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In the snow-covered shipyard of Yakutia, Russia’s Far East, workers brave subzero temperatures to perform the backbreaking task of ‘vymorozka,’ or ‘freezing out,’ on ships in need of repair. This tedious and demanding work can take weeks to complete, with temperatures plummeting as low as minus 50 degrees Celsius (-58 F). The vessels are docked in the harbour of Yakutsk on the banks of the Lena River, the economic lifeblood of Siberia in the summer.

Despite being named one of the hardest jobs in the world by locals in Yakutia, the workers themselves have a different perspective. According to 48-year-old worker Mikhail Klus, dressing appropriately and adjusting to the extreme conditions make the job bearable. He even likens the feeling of taking off his cold-weather gear and entering a heated building to being in a sauna.

Performing ‘vymorozka’ requires precision and skill. The workers must be cautious not to cut through the ice too quickly and risk the carved dugout sinking into the water below. While colder weather results in smoother ice and better working conditions, it can take a toll on some workers. Twenty-two-year-old Artyom Kovalec admits that at times, extreme cold can lead to negative emotions and a desire to go home, eat, and relax but emphasizes that pushing through is necessary and maintaining composure is crucial for success.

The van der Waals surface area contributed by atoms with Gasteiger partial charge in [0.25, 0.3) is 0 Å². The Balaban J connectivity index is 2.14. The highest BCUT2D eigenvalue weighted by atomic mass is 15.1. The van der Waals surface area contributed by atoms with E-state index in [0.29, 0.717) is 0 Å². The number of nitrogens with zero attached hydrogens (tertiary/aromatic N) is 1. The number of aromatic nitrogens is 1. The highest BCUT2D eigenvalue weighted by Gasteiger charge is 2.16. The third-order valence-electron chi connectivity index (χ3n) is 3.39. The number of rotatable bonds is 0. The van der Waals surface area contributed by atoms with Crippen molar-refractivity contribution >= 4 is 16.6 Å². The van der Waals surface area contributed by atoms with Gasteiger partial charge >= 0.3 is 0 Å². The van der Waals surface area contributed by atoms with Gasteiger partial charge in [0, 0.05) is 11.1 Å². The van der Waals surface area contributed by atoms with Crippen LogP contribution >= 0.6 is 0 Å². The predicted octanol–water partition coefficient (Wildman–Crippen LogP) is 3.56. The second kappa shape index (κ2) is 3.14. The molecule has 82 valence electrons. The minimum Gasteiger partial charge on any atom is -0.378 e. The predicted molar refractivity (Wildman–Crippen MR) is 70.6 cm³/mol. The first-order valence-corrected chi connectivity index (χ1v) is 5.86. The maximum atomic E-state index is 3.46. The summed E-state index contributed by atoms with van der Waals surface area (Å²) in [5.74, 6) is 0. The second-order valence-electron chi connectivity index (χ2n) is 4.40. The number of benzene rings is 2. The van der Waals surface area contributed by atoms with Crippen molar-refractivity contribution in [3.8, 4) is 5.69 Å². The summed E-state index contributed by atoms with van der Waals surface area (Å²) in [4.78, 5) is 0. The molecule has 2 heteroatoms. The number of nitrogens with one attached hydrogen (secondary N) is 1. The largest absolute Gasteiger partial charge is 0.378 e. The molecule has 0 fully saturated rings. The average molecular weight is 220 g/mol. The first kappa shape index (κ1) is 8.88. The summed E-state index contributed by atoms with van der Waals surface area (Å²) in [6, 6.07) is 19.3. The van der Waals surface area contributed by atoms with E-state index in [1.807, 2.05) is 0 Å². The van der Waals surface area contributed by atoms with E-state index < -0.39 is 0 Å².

The workers at this shipyard are true heroes who endure unimaginable conditions every day to keep their fellow man safe from harm. Their dedication is inspiring and serves as an example for all those who face adversity head-on.

In conclusion, performing ‘vymorozka’ in Yakutia is no easy task. It requires skillful precision and patience due to its demanding nature that takes weeks to complete with temperatures dropping as low as -50 degrees Celsius (-58 F). Despite being named one of the hardest jobs in

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